Date of Award

Winter 2018

Document Type


Degree Name

Doctor of Philosophy (PhD)


Electrical & Computer Engineering

Committee Director

Khan M. Iftekharuddin

Committee Member

Chunsheng Xin

Committee Member

Norou Diawara

Committee Member

Hongyi Wu


Recognition is fundamental yet open and challenging problem in computer vision. Recognition involves the detection and interpretation of complex shapes of objects or persons from previous encounters or knowledge. Biological systems are considered as the most powerful, robust and generalized recognition models. The recent success of learning based mathematical models known as artificial neural networks, especially deep neural networks, have propelled researchers to utilize such architectures for developing bio-inspired computational recognition models. However, the computational complexity of these models increases proportionally to the challenges posed by the recognition problem, and more importantly, these models require a large amount of data for successful learning. Additionally, the feedforward-based hierarchical models do not exploit another important biological learning paradigm, known as recurrency, which ubiquitously exists in the biological visual system and has been shown to be quite crucial for recognition.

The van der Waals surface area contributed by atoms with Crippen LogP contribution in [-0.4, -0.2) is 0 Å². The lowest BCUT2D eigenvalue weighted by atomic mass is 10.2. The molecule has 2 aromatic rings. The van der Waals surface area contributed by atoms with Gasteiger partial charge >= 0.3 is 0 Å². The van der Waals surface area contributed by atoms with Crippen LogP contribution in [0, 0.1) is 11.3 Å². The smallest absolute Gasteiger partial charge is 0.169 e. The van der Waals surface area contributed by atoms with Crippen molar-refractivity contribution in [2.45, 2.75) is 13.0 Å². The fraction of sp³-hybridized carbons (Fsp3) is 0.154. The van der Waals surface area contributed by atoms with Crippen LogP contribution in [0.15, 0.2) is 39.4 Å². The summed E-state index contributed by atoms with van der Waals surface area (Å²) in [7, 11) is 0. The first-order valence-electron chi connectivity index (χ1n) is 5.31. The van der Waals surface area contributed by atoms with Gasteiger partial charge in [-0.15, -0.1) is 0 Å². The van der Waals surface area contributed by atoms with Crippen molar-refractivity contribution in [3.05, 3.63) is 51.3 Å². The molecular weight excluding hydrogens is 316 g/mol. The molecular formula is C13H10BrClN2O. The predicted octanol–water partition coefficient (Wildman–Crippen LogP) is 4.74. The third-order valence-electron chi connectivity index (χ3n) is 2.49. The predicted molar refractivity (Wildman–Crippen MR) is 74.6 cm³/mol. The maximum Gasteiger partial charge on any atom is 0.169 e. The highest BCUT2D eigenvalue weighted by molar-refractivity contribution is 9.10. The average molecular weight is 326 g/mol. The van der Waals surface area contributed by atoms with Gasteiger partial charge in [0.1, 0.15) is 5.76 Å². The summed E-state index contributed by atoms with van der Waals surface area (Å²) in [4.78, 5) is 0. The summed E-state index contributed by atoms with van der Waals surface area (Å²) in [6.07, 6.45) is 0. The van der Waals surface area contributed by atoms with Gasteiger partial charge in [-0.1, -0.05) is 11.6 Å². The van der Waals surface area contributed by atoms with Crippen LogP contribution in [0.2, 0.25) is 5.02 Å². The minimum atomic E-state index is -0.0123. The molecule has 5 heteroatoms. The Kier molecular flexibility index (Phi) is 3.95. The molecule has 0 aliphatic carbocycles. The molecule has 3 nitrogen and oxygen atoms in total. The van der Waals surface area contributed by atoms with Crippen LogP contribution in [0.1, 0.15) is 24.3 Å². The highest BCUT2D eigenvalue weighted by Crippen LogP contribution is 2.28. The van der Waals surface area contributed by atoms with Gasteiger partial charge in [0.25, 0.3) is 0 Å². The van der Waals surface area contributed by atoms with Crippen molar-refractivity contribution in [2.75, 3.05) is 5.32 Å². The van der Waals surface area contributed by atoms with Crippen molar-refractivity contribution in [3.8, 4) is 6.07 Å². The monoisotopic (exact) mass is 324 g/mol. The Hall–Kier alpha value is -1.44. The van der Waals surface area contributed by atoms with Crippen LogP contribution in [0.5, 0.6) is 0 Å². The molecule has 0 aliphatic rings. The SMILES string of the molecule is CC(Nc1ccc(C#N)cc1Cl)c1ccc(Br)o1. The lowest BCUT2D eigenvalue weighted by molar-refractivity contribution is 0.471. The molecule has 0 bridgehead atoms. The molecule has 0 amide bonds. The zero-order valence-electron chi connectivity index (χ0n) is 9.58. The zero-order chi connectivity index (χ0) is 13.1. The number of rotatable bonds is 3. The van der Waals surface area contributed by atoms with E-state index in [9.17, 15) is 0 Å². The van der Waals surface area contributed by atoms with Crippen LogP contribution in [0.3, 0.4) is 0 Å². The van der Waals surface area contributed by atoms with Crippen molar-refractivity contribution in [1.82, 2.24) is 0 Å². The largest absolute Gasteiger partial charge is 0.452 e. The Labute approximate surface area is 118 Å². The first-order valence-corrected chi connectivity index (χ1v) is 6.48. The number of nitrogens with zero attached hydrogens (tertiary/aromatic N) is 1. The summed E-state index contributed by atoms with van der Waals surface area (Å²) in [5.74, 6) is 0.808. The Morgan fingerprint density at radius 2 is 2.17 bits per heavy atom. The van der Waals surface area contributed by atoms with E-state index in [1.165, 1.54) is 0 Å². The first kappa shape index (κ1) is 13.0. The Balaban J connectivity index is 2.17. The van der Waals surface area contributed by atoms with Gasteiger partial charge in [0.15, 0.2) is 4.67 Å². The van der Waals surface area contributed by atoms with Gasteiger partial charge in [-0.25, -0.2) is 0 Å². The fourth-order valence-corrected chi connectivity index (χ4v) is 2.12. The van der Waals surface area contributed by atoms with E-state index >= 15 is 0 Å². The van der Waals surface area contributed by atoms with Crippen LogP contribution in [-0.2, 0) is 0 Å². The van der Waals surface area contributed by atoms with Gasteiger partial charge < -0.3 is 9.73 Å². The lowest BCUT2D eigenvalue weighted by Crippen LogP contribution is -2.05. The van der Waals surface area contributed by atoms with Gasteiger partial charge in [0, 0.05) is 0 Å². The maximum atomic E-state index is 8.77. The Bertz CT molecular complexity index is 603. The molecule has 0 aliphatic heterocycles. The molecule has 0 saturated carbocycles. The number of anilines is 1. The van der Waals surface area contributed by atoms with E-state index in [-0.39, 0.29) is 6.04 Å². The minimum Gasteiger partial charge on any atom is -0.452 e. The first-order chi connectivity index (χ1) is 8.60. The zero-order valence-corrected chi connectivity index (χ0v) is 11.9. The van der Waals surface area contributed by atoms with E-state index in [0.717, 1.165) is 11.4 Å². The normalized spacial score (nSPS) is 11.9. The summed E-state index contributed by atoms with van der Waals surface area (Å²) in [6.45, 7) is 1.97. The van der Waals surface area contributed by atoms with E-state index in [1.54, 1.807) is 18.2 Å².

Consequently, this work aims to develop novel biologically relevant deep recurrent learning models for robust recognition using limited training data. First, we design an efficient deep simultaneous recurrent network (DSRN) architecture for solving several challenging image recognition tasks. The use of simultaneous recurrency in the proposed model improves the recognition performance and offers reduced computational complexity compared to the existing hierarchical deep learning models. Moreover, the DSRN architecture inherently learns meaningful representations of data during the training process which is essential to achieve superior recognition performance. However, probabilistic models such as deep generative models are particularly adept at learning representations directly from unlabeled input data. Accordingly, we show the generalization of the proposed deep simultaneous recurrency concept by developing a probabilistic deep simultaneous recurrent belief network (DSRBN) architecture which is more efficient in learning the underlying representation of the data compared to the state-of-the-art generative models. Finally, we propose a deep recurrent learning framework for solving the image recognition task using small data. We incorporate Bayesian statistics to the DSRBN generative model to propose a deep recurrent generative Bayesian model that addresses the challenge of learning from a small amount of data. Our findings suggest that the proposed deep recurrent Bayesian framework demonstrates better image recognition performance compared to the state-of-the-art models in a small data learning scenario. In conclusion, this dissertation proposes novel deep recurrent learning pipelines, which utilize not only limited training data to achieve improved image recognition performance but also require significantly reduced training parameters.